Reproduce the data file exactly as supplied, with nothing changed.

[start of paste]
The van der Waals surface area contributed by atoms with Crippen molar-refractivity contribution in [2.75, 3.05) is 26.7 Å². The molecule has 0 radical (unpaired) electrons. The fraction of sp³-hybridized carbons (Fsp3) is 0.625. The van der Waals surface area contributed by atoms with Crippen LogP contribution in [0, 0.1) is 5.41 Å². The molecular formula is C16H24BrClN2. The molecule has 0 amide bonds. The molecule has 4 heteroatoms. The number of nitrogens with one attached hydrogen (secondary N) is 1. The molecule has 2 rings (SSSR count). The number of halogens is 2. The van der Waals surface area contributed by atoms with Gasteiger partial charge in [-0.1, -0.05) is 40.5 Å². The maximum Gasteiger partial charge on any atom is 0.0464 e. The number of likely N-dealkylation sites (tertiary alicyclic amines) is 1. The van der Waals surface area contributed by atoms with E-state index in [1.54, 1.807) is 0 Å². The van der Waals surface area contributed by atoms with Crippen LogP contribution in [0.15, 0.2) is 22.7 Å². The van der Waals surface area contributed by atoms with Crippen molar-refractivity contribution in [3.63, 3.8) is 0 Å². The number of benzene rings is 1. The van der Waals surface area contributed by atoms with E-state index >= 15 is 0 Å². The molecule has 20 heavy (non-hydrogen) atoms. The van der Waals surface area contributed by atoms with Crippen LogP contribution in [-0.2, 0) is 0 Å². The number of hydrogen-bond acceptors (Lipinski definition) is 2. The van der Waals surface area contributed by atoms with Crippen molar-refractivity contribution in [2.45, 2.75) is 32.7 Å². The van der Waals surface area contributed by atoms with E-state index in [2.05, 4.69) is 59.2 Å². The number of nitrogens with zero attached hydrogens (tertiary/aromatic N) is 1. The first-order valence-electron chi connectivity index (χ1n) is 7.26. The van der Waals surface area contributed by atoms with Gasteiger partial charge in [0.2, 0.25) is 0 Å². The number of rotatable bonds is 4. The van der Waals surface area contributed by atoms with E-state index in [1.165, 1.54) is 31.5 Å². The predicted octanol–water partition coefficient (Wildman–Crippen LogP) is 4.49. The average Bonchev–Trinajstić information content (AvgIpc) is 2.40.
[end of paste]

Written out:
The van der Waals surface area contributed by atoms with Crippen molar-refractivity contribution in [2.75, 3.05) is 26.7 Å². The molecule has 0 radical (unpaired) electrons. The fraction of sp³-hybridized carbons (Fsp3) is 0.625. The van der Waals surface area contributed by atoms with Crippen LogP contribution in [0, 0.1) is 5.41 Å². The molecular formula is C16H24BrClN2. The molecule has 0 amide bonds. The molecule has 4 heteroatoms. The number of nitrogens with one attached hydrogen (secondary N) is 1. The molecule has 2 rings (SSSR count). The number of halogens is 2. The van der Waals surface area contributed by atoms with Gasteiger partial charge in [-0.1, -0.05) is 40.5 Å². The maximum Gasteiger partial charge on any atom is 0.0464 e. The number of likely N-dealkylation sites (tertiary alicyclic amines) is 1. The van der Waals surface area contributed by atoms with E-state index in [1.54, 1.807) is 0 Å². The van der Waals surface area contributed by atoms with Crippen LogP contribution in [0.15, 0.2) is 22.7 Å². The van der Waals surface area contributed by atoms with Crippen molar-refractivity contribution in [3.63, 3.8) is 0 Å². The number of benzene rings is 1. The van der Waals surface area contributed by atoms with E-state index >= 15 is 0 Å². The molecule has 20 heavy (non-hydrogen) atoms. The van der Waals surface area contributed by atoms with Crippen LogP contribution in [-0.2, 0) is 0 Å². The number of hydrogen-bond acceptors (Lipinski definition) is 2. The van der Waals surface area contributed by atoms with Crippen molar-refractivity contribution in [2.45, 2.75) is 32.7 Å². The van der Waals surface area contributed by atoms with E-state index in [2.05, 4.69) is 59.2 Å². The number of nitrogens with zero attached hydrogens (tertiary/aromatic N) is 1. The first-order valence-electron chi connectivity index (χ1n) is 7.26. The van der Waals surface area contributed by atoms with Gasteiger partial charge in [0.2, 0.25) is 0 Å². The number of rotatable bonds is 4. The van der Waals surface area contributed by atoms with E-state index in [1.165, 1.54) is 31.5 Å². The predicted octanol–water partition coefficient (Wildman–Crippen LogP) is 4.49. The average Bonchev–Trinajstić information content (AvgIpc) is 2.40.